If you’re here, chances are you’ve just set your foot in the world of competitive programming. A few google searches here and there must’ve confused the hell out of you on what language to use, and now you’re in search of a comprehensive guide on the same.
Don’t worry, we feel you!
But, before we proceed further, let’s clarify that language plays only a little role in competitive programming. So, we cannot claim that one language trumps the others. It’s all about your comfort and your understanding of various languages.
Having said that, if you’re still a beginner in the world of competitive coding, you need to know the things associated with the most preferred programming languages. Other than that, a grassroots level knowledge of core programming concepts like various data structures, sorting and searching algorithms, Prim’s, Dijkstra’s, and more graph and trees-related algorithms, will come in extremely handy during your competitions.
Competitive programming is all about solving in the fastest time and with the minimum complexity. More often than not, even the most complicated problem you’ll encounter can be broken down into smaller chunks, and knowledge of these basics will help you solve those chunks of problems quickly and collate them to form the final solution. Having essential algorithms at your fingertips will save you a lot of time and allow you to focus on more significant problems.
Now, with so much said and done, it’s time to look at the three most preferred programming languages for competitive coding.
C++ is the most preferred language for competitive programming mainly because of its STL. Short for Standard Template Library, the STL is a collection of C++ templates to help programmers quickly tackle basic data structures and functions such as lists, stacks, arrays, etc. It is a library of container classes, algorithms, and iterators.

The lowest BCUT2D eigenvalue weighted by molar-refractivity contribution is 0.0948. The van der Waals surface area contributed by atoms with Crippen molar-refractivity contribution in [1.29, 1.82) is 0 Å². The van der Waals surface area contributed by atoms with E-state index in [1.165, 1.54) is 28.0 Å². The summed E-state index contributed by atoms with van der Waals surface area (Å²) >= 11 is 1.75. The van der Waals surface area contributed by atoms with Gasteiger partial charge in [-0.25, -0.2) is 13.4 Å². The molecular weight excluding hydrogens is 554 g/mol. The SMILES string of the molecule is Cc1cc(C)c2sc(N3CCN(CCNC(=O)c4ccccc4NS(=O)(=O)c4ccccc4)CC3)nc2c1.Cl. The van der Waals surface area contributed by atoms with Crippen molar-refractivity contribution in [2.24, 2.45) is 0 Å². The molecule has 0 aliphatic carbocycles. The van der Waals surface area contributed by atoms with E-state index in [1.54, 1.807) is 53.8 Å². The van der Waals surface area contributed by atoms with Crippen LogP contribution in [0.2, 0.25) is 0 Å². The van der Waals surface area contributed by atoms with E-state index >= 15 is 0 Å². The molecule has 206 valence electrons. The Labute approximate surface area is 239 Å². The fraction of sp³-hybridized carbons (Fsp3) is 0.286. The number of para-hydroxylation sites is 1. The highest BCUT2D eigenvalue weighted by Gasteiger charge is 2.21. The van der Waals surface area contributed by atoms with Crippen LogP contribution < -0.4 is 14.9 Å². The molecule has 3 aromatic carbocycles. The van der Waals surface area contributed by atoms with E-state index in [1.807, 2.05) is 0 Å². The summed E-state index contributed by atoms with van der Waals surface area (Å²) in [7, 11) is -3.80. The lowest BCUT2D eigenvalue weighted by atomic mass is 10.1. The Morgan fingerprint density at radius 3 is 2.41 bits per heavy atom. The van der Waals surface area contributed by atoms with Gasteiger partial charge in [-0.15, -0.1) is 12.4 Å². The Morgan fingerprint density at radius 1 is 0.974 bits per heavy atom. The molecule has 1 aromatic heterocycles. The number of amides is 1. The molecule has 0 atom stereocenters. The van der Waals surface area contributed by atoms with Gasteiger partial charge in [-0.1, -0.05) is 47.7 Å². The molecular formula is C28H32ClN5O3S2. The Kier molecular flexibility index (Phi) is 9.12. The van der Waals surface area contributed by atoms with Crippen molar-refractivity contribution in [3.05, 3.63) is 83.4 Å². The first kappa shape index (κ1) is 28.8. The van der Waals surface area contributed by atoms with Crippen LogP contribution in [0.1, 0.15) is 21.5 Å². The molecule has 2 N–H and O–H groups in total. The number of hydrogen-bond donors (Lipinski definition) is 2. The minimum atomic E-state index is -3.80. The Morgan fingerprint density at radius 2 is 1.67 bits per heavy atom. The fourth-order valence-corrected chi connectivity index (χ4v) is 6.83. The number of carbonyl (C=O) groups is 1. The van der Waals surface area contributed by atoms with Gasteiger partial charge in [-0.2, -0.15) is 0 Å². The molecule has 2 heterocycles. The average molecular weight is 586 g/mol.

STL is what ensure speed while coding in C++. Providing the basic data structures and functions as templates, STL cuts down a lot of your coding time. The power of C++ is undebatable because not only is it built on top of C (the mother of all programming languages) but also because it provides support for OOPS along with other features helpful during coding contests. Other than that, the verbosity of C++ codes is comparatively lesser than Java which makes it easier to code in.
Java is another classic programming language that’s extensively used for competitive programming. The fans of Java swear by the BigInteger class which is used for performing mathematical computations on large integers quickly. It comes in extremely handy during The exception handling is again something that Java is universally applauded for. It’s challenging to find segmentation faults in C++, but it’s easy to notice the ArrayIndexOutOfBound exception.
Although Java lacks STL, it has containers which perform pretty much the same function. Although the containers in Java are not as extensive as STL in C++, there are a few situations where STL doesn’t have a direct solution. For example, in case of priority_queue in STL, it doesn’t support decrease-key operation which is required for implementations of essential algorithms like Prim’s and Dijkstra’s. Java also has extensive support for geometrical problems. Its jawa.awt.geom package includes stuff like line-line/segment-segment intersection and polygon segment intersection. It comes in extremely helpful during some of the complicated problems of competitive programming that require you to deal with geometrical shapes and figures.
Over the years, Python has seen tremendous growth in the number of the people who use it. This can mainly be attributed to the fact that it takes very little time to come to grips with the (barely existent) syntax of Python – which is not the case with the other two languages we mentioned. One more reason that programmers are switching to Python is the REPL support. REPL, or Read-Eval-Print-Loop, lets you test your ideas under time constraints. Something that can come in quite handy during programming contests. Just like Java, Python too has a BigInteger class helpful for working with large integers.
However, if we talk about compilation speed, Python stands third in the list. Many times you might get a TLE (time limit exceeded) error for an algorithm in Python, but the same might get cleared if you code it in C++.
To conclude, let’s reiterate that there’s no absolute best programming language. Each has a set of pros and cons and to be expert at competitive programming; you’ll need to have an extremely logical approach irrespective of the language you choose. At Coding Ninjas, we offer you an extensive course in Competitive Programming. Through that course, we aim to inculcate in you a sense of logical reasoning and problem-solving. From discussing the most important concepts involved in competitive programming to providing practice material, we’ve got it all.